The situation: Right in the middle of the AL playoff race, the Royals find themselves looking for another left-handed arm out the bullpen. Insert 2014 first round pick Brandon Finnegan.

Background: Finnegan was taken 17th overall out of Texas Christian University this June, and will be the first player from this year's draft to debut in the majors. In 2014, Finnegan was named First-Team All Big 12, and Baseball America's Third Team All-American. He went 9-3 with a 2.04 ERA and 134 Ks.

He made his MiLB debut on July 10th with High-A Wilmington, where he threw two hitless innings at Potomac. Collectively across two MiLB levels, Finnegan has thrown in 13 games totaling 27 IP, with 26 Ks and 1.33 ERA.

Scouting report: Finnegan has a short, stocky frame. He is listed at 5-foot-11, 185, which is probably accurate. Scouts believe he will be a reliever long term because his body might not be able to withstand the longevity of a starter's workload.

Despite his stature, Finnegan gets on top from a high 3/4 arm slot and creates more downhill plane on his fastball than most would expect. He has smooth, fluid hips, and his hips and shoulders explode toward home and rotate on time at foot strike. His arm action is a tad on the long side but he has unique arm speed and repeats his arm slot well. His delivery has effort but his ability to repeat it allows him to cruise through starts and hold velocity.

Finnegan's fastball has natural lefty tail and sits in velocity range of 91-94 mph, bumping 95 when needed, and will touch 96. He loves to start the pitch at the right-handed hitters' hips and let it run back to the inside corner. He shows an impressive command profile and uses the fastball effectively to all four quadrants of the strike zone.

The effectiveness of his plus fastball allows Finnegan's changeup to play to its fullest potential. It comes from the same arm speed and arm slot and works consistently in the 83-86 mph velocity range. It generates a sinking action and also has vertical drop. He has shown the ability to throw the pitch for a strike and also a chase pitch away to righties. His changeup will flash plus but ultimately it has solid-average utility.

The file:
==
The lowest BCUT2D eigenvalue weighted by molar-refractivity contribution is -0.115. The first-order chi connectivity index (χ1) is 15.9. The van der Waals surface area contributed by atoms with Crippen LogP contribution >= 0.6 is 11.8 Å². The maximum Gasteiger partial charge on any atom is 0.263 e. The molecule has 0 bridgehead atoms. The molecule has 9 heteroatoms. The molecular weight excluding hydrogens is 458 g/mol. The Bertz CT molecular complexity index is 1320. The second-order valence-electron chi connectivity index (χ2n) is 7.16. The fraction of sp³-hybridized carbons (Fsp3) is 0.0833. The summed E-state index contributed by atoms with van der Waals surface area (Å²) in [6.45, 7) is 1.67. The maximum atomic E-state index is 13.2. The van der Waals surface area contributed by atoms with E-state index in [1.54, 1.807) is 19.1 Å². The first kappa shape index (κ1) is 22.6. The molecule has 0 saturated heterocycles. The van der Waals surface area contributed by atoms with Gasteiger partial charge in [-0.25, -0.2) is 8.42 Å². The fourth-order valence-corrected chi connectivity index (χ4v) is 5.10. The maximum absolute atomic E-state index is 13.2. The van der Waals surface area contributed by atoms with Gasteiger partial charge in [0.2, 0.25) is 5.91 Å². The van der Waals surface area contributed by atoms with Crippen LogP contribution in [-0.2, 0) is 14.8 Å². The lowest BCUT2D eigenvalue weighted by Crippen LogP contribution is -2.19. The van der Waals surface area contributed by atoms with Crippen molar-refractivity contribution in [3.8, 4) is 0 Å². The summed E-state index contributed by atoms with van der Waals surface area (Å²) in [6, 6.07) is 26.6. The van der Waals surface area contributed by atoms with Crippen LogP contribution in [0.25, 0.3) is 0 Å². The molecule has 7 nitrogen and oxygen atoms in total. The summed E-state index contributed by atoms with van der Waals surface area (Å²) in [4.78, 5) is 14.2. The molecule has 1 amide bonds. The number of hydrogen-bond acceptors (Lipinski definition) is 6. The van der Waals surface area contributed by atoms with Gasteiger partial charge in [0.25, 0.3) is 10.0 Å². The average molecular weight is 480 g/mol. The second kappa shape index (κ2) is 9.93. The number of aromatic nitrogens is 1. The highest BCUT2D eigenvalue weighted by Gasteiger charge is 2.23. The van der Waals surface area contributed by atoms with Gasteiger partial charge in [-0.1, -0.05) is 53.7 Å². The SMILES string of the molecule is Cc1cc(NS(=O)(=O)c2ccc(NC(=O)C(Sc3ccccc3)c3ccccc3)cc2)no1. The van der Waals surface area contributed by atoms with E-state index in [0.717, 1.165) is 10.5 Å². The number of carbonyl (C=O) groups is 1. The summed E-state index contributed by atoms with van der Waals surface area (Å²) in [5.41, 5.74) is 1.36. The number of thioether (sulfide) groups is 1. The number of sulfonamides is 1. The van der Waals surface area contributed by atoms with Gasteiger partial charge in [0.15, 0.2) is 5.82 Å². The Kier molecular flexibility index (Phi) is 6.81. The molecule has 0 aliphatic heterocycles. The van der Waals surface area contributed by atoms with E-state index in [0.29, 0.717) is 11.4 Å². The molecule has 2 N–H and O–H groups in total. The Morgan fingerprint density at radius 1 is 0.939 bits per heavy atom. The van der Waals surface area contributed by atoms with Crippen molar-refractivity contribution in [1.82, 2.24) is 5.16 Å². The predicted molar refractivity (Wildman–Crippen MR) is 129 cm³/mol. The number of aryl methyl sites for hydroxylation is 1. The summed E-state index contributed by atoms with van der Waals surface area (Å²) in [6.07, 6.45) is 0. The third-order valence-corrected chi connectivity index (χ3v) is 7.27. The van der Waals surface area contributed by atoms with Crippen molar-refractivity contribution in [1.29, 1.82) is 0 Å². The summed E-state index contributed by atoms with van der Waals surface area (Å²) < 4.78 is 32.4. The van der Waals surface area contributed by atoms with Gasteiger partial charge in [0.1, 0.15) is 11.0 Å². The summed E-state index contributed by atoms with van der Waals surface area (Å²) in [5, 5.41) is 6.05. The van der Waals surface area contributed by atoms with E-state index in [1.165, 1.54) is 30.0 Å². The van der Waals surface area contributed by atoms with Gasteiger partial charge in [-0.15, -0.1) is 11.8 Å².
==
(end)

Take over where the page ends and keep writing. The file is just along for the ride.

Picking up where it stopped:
Lastly, Finnegan features a wipeout slider that had scouts raving in my viewings of him. It works in the 84-87 mph velocity range and features hard, snapping bite with some tilt. Finnegan trusts his slider more than his changeup and will throw for a strike in any count. His plus command of his slider and the hard movement makes the projection of the pitch as plus.

Immediate Big League future: Finnegan should get tested right away. I wouldn't be surprised if Finnegan has immediate success in the month of September while he's letting it rip out of the bullpen. If he were to succeed right away and help the Royals win the AL Central, don't be surprised if he finds himself on the playoff roster as well. —CJ Wittmann

Fantasy Impact: That didn’t take long. I placed Finnegan in my Top 50 for dynasty league prospects last month, in part because of my belief that the 2014 draftee would be up and contributing in the relative short term. While the Royals held up their part of the bargain by bringing Finnegan up, the reality is his short-term fantasy value is effectively nil, as he’ll be throwing out of the bullpen.

Considered a potential top-10 pick this year based on talent alone, Finnegan was generally predicted to go toward the middle of the first round, and he did. The mitigating factors were an early May shoulder injury (from which he returned quite nicely) and concerns that, because of his sleight build, he would be limited to the bullpen. The Royals aren't conceding the latter yet, but they will use him in relief this month to ease their bullpen's workload and get Finnegan major-league experience.

He's best ignored in redraft leagues unless there’s value in holds/relief performance, but he'll be a neat little stash for those in keeper leagues where he wasn’t in the draft pool yet. He might start next year in the minors, depending on how the Royals' rotation shakes out (Shields, Chen could be gone), but he should see time in the majors as a starter at some point. As a major league starting pitcher, something in the range of 2014 Marcus Stroman can be expected in terms of rate stats and ERA. Finnegan’s slider isn’t quite the weapon that Stroman’s is, but he boasts an electric fastball from the left side and a developing changeup. It’s unlikely we’ll see the third offering in a relief role, but its presence will be crucial to his ability to start, and thus his long-term value. The lack of clarity regarding the 2015 rotation in Kansas City makes bidding on Finnegan now a bit of a risk, and I’d limit any bids to $5. If he does get a spot early on—a la Yordano Ventura—he’ll drastically outperform that investment, but if he’s relegated to the minors, it won’t kill you. —Craig Goldstein

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Will we be getting a Pompey write up too?